Florida declared a state of emergency before a possible hurricane strike after Irma strengthened to become a Category 5 storm on its approach to the Caribbean.
Irma’s maximum winds rose as high as 175 miles an hour (280 kilometers an hour), the U.S. National Hurricane Center said in an advisory on Tuesday. The storm is located about 270 miles east of the Caribbean island of Antigua and headed toward the Leeward Islands.
“Irma becomes an extremely dangerous Category 5 hurricane,” the NHC said in the advisory. “Preparations should be rushed to completion in the hurricane warning area.”
The threat to the southeastern U.S. comes less than two weeks after Hurricane Harvey smashed ashore in Texas, causing widespread damage, power outages and flooding and taking almost a fifth of U.S. refining capacity offline.
“There is an increasing chance of seeing some impacts from Irma in the Florida Peninsula and the Florida Keys later this week,” the National Hurricane Center said in an earlier advisory on Tuesday, after Governor Rick Scott declared an emergency.
In Florida, the citrus crop will be a focus of concern as the state is the world’s largest producer of orange juice after Brazil. The oil and natural gas markets are also keeping a close eye on the storm, worrying whether it could reach the important U.S. Gulf of Mexico oil region.
“The expected path has shifted considerably west over the last two days and can still change over the next two,” said Olivier Jakob, founder of energy consultant Petromatrix GmbH in Zug, Switzerland. “We cannot yet rule out a move further west with a Louisiana risk.”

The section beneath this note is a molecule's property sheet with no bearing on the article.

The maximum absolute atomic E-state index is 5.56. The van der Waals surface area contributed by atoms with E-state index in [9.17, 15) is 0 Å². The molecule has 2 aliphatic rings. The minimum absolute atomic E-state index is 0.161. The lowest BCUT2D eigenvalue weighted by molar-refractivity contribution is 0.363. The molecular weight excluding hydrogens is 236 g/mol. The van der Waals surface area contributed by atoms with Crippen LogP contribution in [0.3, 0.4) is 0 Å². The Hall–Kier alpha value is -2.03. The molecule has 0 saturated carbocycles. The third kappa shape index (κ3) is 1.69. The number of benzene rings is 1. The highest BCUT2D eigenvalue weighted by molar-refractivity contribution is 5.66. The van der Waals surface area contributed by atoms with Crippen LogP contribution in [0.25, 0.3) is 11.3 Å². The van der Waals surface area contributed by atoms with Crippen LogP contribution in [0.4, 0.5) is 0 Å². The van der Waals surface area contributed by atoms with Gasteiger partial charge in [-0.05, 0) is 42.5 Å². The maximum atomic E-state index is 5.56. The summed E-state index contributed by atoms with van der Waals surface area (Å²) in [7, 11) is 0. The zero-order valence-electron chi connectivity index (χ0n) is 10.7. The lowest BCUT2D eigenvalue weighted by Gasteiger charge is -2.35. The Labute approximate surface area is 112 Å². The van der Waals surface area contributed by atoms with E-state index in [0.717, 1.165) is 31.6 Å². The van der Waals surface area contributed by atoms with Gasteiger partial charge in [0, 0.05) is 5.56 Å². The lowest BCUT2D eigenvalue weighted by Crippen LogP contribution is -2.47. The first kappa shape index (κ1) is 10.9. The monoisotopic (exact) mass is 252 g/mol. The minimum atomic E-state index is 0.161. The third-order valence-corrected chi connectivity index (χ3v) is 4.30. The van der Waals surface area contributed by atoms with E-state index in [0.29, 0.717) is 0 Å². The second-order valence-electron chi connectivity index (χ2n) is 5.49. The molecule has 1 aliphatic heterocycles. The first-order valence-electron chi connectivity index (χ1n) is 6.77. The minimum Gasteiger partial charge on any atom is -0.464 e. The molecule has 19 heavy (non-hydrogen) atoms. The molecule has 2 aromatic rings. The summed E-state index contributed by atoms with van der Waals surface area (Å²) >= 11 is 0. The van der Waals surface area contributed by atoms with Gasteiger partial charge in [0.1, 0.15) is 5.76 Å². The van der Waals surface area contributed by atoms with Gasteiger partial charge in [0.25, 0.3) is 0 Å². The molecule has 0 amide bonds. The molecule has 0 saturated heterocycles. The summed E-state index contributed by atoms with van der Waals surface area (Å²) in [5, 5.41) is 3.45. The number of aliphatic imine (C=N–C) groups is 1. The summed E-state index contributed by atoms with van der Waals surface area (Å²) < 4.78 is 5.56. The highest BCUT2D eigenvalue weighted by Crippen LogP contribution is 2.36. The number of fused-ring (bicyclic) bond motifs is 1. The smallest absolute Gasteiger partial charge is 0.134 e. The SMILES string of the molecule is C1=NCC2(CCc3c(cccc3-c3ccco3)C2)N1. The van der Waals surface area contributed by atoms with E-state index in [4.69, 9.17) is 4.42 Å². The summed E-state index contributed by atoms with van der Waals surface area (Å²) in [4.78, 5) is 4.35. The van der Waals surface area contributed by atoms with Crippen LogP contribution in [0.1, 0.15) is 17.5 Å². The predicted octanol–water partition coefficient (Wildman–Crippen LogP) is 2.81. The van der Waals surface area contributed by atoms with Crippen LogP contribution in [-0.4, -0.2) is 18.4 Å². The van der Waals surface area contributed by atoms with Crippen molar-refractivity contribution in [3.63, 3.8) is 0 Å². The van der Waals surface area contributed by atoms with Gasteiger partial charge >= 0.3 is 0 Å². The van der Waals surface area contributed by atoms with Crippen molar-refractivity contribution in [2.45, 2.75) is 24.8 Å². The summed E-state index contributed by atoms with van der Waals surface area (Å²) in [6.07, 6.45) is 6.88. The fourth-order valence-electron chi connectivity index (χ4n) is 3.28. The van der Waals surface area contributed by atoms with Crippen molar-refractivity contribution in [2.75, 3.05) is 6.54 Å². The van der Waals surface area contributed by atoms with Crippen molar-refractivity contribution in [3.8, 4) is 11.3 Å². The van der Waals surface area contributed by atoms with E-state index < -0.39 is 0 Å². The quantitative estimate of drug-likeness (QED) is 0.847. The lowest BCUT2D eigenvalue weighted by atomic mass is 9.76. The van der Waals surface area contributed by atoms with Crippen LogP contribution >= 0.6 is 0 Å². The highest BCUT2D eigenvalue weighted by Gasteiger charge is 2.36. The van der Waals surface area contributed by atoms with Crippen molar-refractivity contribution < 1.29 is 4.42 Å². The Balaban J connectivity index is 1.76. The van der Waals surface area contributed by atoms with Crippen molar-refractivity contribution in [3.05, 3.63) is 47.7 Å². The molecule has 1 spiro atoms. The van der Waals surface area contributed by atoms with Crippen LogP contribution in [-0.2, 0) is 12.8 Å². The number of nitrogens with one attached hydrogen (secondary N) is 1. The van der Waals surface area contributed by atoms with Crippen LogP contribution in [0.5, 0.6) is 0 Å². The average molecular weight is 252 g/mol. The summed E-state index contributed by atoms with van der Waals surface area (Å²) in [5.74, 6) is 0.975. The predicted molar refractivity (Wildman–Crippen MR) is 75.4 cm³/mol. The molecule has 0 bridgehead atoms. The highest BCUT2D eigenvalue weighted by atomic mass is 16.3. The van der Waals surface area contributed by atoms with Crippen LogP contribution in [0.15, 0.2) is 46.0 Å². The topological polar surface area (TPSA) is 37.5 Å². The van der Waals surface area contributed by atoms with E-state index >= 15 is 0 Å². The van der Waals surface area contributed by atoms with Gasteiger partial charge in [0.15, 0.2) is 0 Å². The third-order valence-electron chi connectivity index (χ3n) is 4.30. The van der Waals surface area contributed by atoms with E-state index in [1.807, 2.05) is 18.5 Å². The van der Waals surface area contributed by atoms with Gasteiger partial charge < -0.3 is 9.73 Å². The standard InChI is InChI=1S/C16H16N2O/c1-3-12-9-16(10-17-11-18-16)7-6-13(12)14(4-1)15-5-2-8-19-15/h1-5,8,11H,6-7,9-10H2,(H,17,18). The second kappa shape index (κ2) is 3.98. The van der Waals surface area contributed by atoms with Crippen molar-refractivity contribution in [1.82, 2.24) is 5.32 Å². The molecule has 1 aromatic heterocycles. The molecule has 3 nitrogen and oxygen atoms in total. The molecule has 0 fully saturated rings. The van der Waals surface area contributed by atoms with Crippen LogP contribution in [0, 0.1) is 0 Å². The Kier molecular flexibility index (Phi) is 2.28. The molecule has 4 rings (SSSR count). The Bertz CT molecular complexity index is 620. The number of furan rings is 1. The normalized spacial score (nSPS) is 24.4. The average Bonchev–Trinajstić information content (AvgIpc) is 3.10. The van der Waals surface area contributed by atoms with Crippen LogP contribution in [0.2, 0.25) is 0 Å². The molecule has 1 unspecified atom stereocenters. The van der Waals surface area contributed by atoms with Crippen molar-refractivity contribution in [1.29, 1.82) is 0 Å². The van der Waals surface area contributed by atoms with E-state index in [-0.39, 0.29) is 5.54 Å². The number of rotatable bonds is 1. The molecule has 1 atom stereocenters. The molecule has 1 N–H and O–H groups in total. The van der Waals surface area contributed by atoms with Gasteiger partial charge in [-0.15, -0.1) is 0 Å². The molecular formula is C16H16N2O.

Beyond the threat to people and property in the Caribbean, the focus so far is on agriculture with the storm, “being a case of being long orange Juice futures rather than gasoline futures,” Jakob said.
Irma will probably cross the northern Leeward Islands Tuesday into Wednesday, according to the NHC, which said it’s still too early to determine what impact it might have on the U.S. Hurricane warnings have been issued for the U.S. and British Virgin Islands, Puerto Rico, Vieques, and Culebra. Tropical-storm-force winds could arrive in the British and U.S. Virgin Islands and Puerto Rico by early Wednesday.
About two-thirds of Florida’s citrus crop is located in the lower two-thirds of the peninsula. Frozen concentrated orange juice futures in New York already rose last week on speculation the storm could strike, though prices are down almost 30 percent since January.